Guest author Cameron Yuill is CEO of AdGent Digital, a digital media and technology company.

The reason News Corp. has shut down The Daily, its iPad-only newspaper, is due to a simple math problem: not enough subscribers to cover the cost of production and distribution. The Daily had reportedly 100,000 subscribers at $40 per year which, by my math is only $4 million annually.

The mistake News Corp. made was hiring (expensive) editorial, journalists and technologists to build and provide content for the newspaper. On top that cost structure, The Daily had to pay Apple 30 cents on the dollar to distribute the newspaper via iTunes. No doubt overhead was way in excess of income.

Murdoch obviously made the decision that The Daily was not growing fast enough to ever have a chance of covering its costs, let alone making a profit. So The Daily bites the dust. Fair enough.

But what could have News Corp. done that might have had some chance of surviving or at least have been a less costly experiment?

Syndication Versus Creation

Across the News Corp. portfolio, the company is producing a ton of content that could have been syndicated to The Daily. The team to run the iPad-only newspaper could have been a whole lot smaller (and less expensive) which would have given it a chance of, at least, covering its costs.

There is no guarantee that consumers would have ultimately paid for the iPad-only newspaper but with NewsCorp’s marketing muscle it might have been able to attract a respectable number of subscribers.

And herein lies another problem that The Daily faced. In the offline world there is no way you can launch a new newspaper, put it in the distribution channel and expect customers to find it. Media companies spend tens of millions of dollars to launch a new paper. You have touts lining up on the streets to give you free copies and paid media to support a launch. In the offline world that is a defined market: distribution is in one city. A single market that is easy to cover.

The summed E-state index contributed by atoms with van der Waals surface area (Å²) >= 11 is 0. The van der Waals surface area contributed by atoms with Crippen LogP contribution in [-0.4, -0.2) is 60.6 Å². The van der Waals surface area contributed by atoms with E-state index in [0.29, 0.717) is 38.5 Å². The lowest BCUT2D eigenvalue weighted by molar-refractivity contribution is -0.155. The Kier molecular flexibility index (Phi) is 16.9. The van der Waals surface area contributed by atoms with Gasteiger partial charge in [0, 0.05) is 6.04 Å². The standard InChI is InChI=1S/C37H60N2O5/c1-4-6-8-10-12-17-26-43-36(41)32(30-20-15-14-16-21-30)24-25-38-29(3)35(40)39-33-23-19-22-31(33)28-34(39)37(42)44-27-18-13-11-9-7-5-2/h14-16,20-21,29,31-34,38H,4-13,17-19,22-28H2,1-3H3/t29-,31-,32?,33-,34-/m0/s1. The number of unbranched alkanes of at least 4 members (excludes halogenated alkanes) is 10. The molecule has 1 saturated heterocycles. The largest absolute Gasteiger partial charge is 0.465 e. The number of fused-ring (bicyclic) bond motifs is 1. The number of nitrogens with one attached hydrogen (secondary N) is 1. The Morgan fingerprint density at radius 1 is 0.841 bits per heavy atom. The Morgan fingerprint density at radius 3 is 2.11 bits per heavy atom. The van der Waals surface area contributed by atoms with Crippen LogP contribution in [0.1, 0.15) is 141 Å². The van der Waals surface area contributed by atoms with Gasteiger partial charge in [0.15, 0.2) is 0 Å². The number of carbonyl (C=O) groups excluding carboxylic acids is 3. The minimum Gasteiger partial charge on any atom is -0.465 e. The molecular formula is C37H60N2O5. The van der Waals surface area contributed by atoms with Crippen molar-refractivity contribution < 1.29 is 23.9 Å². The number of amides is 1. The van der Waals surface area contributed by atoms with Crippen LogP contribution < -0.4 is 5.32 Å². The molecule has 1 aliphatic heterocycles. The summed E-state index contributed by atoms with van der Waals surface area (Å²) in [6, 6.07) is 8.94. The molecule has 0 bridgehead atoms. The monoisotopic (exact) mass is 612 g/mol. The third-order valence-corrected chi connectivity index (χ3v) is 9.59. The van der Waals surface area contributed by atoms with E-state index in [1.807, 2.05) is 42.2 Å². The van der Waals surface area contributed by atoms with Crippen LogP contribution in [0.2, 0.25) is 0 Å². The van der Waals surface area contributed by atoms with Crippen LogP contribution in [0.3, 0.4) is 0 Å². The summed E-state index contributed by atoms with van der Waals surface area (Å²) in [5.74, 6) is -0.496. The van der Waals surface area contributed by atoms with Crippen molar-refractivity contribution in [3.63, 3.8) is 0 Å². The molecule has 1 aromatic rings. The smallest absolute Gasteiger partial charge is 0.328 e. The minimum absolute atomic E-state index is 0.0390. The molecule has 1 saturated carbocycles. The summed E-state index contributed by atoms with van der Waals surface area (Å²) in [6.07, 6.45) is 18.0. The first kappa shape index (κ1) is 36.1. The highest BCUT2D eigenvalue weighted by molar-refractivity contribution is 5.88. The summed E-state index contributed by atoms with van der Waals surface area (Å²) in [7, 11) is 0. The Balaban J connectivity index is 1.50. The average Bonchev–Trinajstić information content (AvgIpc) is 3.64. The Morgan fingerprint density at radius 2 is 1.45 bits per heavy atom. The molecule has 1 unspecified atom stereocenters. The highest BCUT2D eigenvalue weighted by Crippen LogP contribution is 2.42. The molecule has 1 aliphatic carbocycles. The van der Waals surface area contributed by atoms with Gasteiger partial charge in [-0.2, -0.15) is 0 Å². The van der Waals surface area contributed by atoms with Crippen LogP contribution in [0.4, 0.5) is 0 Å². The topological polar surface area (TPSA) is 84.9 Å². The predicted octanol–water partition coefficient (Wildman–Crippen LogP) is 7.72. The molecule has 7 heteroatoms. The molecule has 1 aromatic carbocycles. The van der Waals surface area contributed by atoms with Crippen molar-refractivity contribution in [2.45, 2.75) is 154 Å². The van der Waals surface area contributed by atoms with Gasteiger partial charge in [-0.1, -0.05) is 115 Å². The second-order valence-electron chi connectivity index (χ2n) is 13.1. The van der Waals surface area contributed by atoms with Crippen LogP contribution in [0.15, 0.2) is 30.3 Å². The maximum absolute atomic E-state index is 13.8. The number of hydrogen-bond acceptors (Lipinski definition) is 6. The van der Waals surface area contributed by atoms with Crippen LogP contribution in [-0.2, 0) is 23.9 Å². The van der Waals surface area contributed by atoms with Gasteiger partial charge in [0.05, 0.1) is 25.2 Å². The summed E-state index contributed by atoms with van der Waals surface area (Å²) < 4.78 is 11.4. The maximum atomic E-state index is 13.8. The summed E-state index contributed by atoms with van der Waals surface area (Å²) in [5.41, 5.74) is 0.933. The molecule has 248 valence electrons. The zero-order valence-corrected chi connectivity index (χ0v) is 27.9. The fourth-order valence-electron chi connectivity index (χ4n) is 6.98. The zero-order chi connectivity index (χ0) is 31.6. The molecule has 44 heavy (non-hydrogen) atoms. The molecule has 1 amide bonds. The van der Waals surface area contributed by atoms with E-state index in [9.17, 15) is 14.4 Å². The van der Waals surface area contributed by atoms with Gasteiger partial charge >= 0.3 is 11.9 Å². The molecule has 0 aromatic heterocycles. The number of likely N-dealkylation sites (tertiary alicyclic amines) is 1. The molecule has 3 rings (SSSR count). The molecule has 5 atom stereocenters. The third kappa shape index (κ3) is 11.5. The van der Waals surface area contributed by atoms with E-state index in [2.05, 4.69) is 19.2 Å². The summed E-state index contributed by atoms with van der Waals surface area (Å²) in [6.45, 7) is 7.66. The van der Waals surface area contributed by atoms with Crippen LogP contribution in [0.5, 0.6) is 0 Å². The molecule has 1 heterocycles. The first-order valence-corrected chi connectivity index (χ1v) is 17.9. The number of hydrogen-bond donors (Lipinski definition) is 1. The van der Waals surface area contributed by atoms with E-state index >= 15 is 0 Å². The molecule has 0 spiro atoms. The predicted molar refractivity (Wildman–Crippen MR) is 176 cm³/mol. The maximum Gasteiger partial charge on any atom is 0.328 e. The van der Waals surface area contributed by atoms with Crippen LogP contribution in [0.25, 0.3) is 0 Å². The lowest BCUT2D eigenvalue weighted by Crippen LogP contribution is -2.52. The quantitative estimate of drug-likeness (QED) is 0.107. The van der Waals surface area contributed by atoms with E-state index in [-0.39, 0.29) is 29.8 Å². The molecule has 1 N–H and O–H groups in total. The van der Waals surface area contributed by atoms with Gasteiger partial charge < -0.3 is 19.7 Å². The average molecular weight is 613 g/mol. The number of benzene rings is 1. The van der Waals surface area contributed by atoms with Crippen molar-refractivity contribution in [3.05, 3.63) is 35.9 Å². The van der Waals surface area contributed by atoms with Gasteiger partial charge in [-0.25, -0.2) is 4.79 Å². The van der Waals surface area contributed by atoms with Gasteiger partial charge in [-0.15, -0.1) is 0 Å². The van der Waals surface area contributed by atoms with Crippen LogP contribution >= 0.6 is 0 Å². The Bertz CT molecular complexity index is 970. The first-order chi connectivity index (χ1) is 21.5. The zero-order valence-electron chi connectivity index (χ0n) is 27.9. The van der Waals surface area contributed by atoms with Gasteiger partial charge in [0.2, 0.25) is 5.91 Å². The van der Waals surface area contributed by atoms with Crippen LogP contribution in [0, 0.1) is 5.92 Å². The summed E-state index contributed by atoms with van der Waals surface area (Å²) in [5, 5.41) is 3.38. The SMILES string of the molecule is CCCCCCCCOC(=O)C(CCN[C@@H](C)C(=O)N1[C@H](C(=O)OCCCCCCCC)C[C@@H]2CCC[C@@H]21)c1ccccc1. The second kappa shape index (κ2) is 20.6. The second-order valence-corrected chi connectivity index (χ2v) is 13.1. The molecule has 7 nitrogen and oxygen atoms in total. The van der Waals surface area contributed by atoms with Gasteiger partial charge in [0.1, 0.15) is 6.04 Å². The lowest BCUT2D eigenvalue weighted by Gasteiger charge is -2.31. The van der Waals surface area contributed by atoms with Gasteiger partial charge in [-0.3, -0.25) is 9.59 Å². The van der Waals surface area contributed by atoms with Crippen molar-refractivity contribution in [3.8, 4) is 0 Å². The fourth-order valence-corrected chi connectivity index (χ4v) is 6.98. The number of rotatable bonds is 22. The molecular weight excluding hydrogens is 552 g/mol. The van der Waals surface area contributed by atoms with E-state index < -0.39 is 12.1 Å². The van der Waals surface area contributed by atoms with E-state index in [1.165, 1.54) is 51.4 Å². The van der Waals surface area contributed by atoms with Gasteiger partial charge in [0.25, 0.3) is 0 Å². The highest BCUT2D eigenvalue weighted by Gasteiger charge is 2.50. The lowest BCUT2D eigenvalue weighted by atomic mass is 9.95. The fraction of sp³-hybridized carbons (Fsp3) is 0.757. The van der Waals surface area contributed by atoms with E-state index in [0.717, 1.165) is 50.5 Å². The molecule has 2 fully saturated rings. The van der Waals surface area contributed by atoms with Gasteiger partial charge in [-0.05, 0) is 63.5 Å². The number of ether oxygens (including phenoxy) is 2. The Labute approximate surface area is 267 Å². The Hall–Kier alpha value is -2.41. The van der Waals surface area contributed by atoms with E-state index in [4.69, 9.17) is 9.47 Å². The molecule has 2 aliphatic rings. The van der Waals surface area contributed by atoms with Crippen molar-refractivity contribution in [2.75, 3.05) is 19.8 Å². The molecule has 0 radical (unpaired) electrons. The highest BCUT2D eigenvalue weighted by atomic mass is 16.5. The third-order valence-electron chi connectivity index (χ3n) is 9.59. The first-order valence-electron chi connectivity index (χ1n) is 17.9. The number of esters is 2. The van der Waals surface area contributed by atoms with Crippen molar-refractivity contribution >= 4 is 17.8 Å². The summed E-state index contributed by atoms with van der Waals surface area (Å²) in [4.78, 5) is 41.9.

How To Find Subscribers?

Online, it can be a far harder proposition to find customers. The market for The Daily is global. To find subscribers can be a costly exercise. And because the market is global, content has to be more generic so that is appeals to all potential readers. Offline, because distribution is usually limited to one city, content is tailored to local tastes. Online this would have been impossible as there are simply too many markets to cater for and the cost of providing such content would have been stratospheric.

Faced with a low subscriber base, a paper that by definition had to offer broad generic content and a math problem that was getting worse, News Corp. made the only sensible decision it could. The Daily is no more.

Kudos must go to Murdoch for sticking with it as long as he did. It was a worthy experiment in a rapidly transforming distribution environment.

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